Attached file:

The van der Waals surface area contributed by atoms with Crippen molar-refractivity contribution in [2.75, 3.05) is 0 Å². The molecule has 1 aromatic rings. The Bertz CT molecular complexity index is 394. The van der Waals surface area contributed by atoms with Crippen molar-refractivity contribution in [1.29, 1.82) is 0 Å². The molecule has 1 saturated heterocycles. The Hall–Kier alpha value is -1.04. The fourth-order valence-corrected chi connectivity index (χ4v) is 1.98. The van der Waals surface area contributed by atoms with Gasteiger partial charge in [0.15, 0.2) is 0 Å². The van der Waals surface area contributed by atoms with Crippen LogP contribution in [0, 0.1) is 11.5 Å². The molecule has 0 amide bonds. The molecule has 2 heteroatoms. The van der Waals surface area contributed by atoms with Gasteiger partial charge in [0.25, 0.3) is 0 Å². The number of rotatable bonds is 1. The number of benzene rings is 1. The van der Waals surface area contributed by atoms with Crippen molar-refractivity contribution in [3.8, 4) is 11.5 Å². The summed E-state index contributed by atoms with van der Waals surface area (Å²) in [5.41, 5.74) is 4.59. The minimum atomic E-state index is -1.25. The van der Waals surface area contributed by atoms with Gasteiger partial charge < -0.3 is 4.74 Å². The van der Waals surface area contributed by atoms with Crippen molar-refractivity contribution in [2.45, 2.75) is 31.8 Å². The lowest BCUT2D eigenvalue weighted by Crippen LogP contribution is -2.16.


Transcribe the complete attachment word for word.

The van der Waals surface area contributed by atoms with Crippen molar-refractivity contribution in [2.75, 3.05) is 0 Å². The molecule has 1 aromatic rings. The Bertz CT molecular complexity index is 394. The van der Waals surface area contributed by atoms with Crippen molar-refractivity contribution in [1.29, 1.82) is 0 Å². The molecule has 1 saturated heterocycles. The Hall–Kier alpha value is -1.04. The fourth-order valence-corrected chi connectivity index (χ4v) is 1.98. The van der Waals surface area contributed by atoms with Gasteiger partial charge in [0.15, 0.2) is 0 Å². The van der Waals surface area contributed by atoms with Crippen LogP contribution in [0, 0.1) is 11.5 Å². The molecule has 0 amide bonds. The molecule has 2 heteroatoms. The van der Waals surface area contributed by atoms with Gasteiger partial charge in [0.25, 0.3) is 0 Å². The number of rotatable bonds is 1. The number of benzene rings is 1. The van der Waals surface area contributed by atoms with Crippen molar-refractivity contribution in [3.8, 4) is 11.5 Å². The summed E-state index contributed by atoms with van der Waals surface area (Å²) in [5.41, 5.74) is 4.59. The minimum atomic E-state index is -1.25. The van der Waals surface area contributed by atoms with Gasteiger partial charge < -0.3 is 4.74 Å². The van der Waals surface area contributed by atoms with Crippen molar-refractivity contribution in [2.45, 2.75) is 31.8 Å². The lowest BCUT2D eigenvalue weighted by Crippen LogP contribution is -2.16.